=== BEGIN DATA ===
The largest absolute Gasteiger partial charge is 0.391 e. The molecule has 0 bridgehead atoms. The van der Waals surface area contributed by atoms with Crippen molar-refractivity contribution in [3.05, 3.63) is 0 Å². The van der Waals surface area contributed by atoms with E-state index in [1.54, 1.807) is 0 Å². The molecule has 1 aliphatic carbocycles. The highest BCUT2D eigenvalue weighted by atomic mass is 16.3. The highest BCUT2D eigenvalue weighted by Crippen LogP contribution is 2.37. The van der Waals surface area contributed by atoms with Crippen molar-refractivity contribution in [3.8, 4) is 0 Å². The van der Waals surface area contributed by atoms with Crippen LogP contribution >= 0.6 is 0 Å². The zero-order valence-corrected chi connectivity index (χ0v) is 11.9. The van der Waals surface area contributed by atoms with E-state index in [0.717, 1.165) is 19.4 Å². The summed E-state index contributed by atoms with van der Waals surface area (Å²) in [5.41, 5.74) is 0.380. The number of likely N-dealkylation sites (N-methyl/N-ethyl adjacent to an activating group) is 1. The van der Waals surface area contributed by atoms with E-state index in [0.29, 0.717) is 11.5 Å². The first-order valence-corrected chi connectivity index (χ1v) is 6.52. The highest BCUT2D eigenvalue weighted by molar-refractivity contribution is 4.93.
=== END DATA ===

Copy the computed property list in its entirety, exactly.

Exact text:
The largest absolute Gasteiger partial charge is 0.391 e. The molecule has 0 bridgehead atoms. The van der Waals surface area contributed by atoms with Crippen molar-refractivity contribution in [3.05, 3.63) is 0 Å². The van der Waals surface area contributed by atoms with E-state index in [1.54, 1.807) is 0 Å². The molecule has 1 aliphatic carbocycles. The highest BCUT2D eigenvalue weighted by atomic mass is 16.3. The highest BCUT2D eigenvalue weighted by Crippen LogP contribution is 2.37. The van der Waals surface area contributed by atoms with Crippen molar-refractivity contribution in [3.8, 4) is 0 Å². The van der Waals surface area contributed by atoms with Crippen LogP contribution >= 0.6 is 0 Å². The zero-order valence-corrected chi connectivity index (χ0v) is 11.9. The van der Waals surface area contributed by atoms with E-state index in [0.717, 1.165) is 19.4 Å². The summed E-state index contributed by atoms with van der Waals surface area (Å²) in [5.41, 5.74) is 0.380. The number of likely N-dealkylation sites (N-methyl/N-ethyl adjacent to an activating group) is 1. The van der Waals surface area contributed by atoms with E-state index in [0.29, 0.717) is 11.5 Å². The first-order valence-corrected chi connectivity index (χ1v) is 6.52. The highest BCUT2D eigenvalue weighted by molar-refractivity contribution is 4.93.